Revertible

AAA

DEFINITION of 'Revertible'

Refers to a special kind of convertible corporate bond that automatically converts itself into shares of the company's stock in the event that the underlying stock drops below a certain price. This stands in contrast to traditional convertible bonds, which the bondholder may or may not choose to convert into shares of company stock. These revertible bonds generally have a time limit or expiration date when the bond will automatically convert into stock or forever remain a bond. Typically, these bonds pay very high interest rates and are offered by companies that are considered well-below investment grade. They are also known as reverse convertible bonds.

INVESTOPEDIA EXPLAINS 'Revertible'

Depending on your point of view, revertible bonds or notes can be advantageous or dangerous to an investor's bottom line. Considering that the automatic conversion feature of these bonds only kicks in if the stock price plummets, a conversion would likely reflect the marketplace viewing the company as suddenly financially unstable. In this event, the company's stock may be more attractive to investors looking to abandon ship, since a thinly traded stock may be easier to unload than an illiquid bond. But, it also may set up an investor who wishes to stay invested for a total loss, since bondholders get priority over common stock holders when it comes to a corporation liquidating its assets.

RELATED TERMS
  1. Convertible Preferred Stock

    Preferred stock that includes an option for the holder to convert ...
  2. Convertible Bond

    A bond that can be converted into a predetermined amount of the ...
  3. Mandatory Convertible

    A type of convertible bond that has a required conversion or ...
  4. Reverse Convertible Bond - RCB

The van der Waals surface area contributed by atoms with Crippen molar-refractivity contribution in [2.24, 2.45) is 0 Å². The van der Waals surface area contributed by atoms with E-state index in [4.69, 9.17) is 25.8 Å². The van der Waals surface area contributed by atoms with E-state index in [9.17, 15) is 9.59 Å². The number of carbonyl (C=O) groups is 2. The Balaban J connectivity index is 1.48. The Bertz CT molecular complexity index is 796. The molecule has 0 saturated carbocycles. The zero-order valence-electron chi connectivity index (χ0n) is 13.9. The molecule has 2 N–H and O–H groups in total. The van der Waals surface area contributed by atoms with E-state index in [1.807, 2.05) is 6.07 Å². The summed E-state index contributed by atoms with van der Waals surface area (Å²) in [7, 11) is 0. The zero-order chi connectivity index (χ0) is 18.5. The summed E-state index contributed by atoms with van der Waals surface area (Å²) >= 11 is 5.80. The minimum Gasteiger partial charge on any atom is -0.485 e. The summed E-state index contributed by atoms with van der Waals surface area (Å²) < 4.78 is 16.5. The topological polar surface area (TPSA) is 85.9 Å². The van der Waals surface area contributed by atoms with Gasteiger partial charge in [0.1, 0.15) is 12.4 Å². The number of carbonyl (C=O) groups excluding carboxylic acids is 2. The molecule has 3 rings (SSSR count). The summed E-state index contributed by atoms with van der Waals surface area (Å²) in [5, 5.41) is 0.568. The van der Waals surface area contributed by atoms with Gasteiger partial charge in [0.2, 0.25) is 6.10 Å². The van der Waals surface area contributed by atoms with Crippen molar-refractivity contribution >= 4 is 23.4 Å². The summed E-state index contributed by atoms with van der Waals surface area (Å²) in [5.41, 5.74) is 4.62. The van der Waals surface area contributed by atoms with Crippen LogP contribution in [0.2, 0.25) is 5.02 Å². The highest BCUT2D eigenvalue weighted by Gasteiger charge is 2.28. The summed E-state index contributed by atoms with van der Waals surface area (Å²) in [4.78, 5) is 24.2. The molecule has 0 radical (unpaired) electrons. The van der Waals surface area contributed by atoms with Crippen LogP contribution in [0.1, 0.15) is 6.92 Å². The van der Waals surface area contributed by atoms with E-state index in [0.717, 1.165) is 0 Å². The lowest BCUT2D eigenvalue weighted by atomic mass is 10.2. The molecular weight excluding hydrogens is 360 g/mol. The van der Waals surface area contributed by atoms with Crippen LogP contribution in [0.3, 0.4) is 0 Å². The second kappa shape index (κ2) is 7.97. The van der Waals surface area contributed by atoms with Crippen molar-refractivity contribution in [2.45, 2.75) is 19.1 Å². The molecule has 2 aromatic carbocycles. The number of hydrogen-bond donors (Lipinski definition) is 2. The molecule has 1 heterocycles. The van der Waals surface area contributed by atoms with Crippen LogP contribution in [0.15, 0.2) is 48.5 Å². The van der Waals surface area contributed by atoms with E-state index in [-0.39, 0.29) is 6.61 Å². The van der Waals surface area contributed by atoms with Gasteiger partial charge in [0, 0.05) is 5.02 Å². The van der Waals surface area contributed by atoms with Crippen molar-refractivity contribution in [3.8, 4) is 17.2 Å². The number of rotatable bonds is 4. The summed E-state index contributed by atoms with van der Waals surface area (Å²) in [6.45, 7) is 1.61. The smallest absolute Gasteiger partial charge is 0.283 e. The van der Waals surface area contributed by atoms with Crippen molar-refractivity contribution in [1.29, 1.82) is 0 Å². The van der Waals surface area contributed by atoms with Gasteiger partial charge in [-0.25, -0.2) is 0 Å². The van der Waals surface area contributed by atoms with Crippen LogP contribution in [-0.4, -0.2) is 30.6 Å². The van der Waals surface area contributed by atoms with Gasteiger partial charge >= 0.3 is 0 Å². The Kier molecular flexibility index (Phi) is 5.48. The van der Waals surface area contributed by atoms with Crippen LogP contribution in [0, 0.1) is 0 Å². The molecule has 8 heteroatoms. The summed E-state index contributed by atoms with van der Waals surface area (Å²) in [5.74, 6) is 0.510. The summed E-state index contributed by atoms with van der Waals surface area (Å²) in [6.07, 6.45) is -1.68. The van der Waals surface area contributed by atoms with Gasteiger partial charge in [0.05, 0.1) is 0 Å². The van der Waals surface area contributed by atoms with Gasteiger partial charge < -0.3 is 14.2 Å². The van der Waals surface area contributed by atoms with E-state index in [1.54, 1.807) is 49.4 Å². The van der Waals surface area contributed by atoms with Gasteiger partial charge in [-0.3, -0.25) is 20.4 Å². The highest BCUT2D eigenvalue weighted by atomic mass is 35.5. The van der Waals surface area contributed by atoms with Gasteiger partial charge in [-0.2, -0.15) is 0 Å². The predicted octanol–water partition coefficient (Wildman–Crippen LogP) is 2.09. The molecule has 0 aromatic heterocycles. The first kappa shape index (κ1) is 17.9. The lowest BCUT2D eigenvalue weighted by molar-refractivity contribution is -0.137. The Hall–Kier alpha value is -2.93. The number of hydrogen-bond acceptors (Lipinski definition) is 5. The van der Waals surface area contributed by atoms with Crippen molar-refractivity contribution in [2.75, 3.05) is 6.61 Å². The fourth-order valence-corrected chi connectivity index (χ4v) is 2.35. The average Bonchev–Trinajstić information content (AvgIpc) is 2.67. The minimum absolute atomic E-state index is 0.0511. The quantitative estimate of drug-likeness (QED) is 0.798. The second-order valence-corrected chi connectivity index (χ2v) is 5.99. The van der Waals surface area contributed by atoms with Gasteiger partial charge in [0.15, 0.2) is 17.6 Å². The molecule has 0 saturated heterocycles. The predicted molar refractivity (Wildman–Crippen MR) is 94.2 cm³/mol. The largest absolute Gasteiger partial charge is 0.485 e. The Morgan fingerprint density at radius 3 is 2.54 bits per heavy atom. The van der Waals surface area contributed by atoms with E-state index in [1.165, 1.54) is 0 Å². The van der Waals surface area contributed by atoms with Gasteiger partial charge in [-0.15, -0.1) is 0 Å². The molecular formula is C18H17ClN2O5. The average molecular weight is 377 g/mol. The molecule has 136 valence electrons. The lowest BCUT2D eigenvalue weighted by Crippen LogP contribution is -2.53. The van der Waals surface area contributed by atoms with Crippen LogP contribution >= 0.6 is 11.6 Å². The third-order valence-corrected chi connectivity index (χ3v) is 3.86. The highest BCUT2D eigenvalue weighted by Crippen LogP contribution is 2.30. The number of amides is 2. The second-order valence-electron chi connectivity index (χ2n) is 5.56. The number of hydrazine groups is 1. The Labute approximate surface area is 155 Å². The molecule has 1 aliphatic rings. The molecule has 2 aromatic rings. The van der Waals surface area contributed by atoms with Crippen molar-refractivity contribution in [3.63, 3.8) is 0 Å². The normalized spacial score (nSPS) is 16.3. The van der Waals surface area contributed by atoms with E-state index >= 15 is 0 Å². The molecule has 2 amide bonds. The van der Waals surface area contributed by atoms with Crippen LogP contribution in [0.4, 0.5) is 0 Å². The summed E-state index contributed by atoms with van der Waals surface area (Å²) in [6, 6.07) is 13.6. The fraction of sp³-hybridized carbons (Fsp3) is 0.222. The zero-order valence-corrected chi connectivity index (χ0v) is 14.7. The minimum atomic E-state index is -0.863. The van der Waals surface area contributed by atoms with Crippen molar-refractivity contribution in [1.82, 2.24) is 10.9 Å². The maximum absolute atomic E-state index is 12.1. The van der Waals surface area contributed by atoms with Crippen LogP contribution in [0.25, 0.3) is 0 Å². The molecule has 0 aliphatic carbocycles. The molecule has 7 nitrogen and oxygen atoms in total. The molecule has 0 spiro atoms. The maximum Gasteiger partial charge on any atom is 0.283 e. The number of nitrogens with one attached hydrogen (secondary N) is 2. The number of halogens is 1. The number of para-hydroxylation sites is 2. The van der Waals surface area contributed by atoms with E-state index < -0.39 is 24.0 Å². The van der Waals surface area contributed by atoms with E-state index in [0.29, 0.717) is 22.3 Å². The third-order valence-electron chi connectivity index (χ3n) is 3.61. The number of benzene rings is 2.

A bond that can be converted to cash, debt or equity at the discretion ...
  5. Busted Convertible Security

    A convertible security that is trading well below its conversion ...
  6. Conversion Price

    The price per share at which a convertible security, such as ...
RELATED FAQS
  1. What are the advantages of using an effective interest rate figure?

    The primary advantage of using the effective interest rate figure is simply that it is a more accurate figure of actual interest ... Read Full Answer >>
  2. How is the risk-free rate of interest used to calculate other types of interest rates ...

    The risk-free rate for bonds is used for pricing the yield spread as the difference between the interest rate on a bond and ... Read Full Answer >>
  3. Which factors most influence fixed income securities?

    The main factors that impact the prices of fixed income securities include interest rate changes, default or credit risk, ... Read Full Answer >>
  4. Is the market risk premium the same for stocks and bonds?

    Stocks and bonds carry investment risk. Buyers demand a premium return or a discounted cost from sellers or issuers in exchange ... Read Full Answer >>
  5. What are some safe fixed-income investments?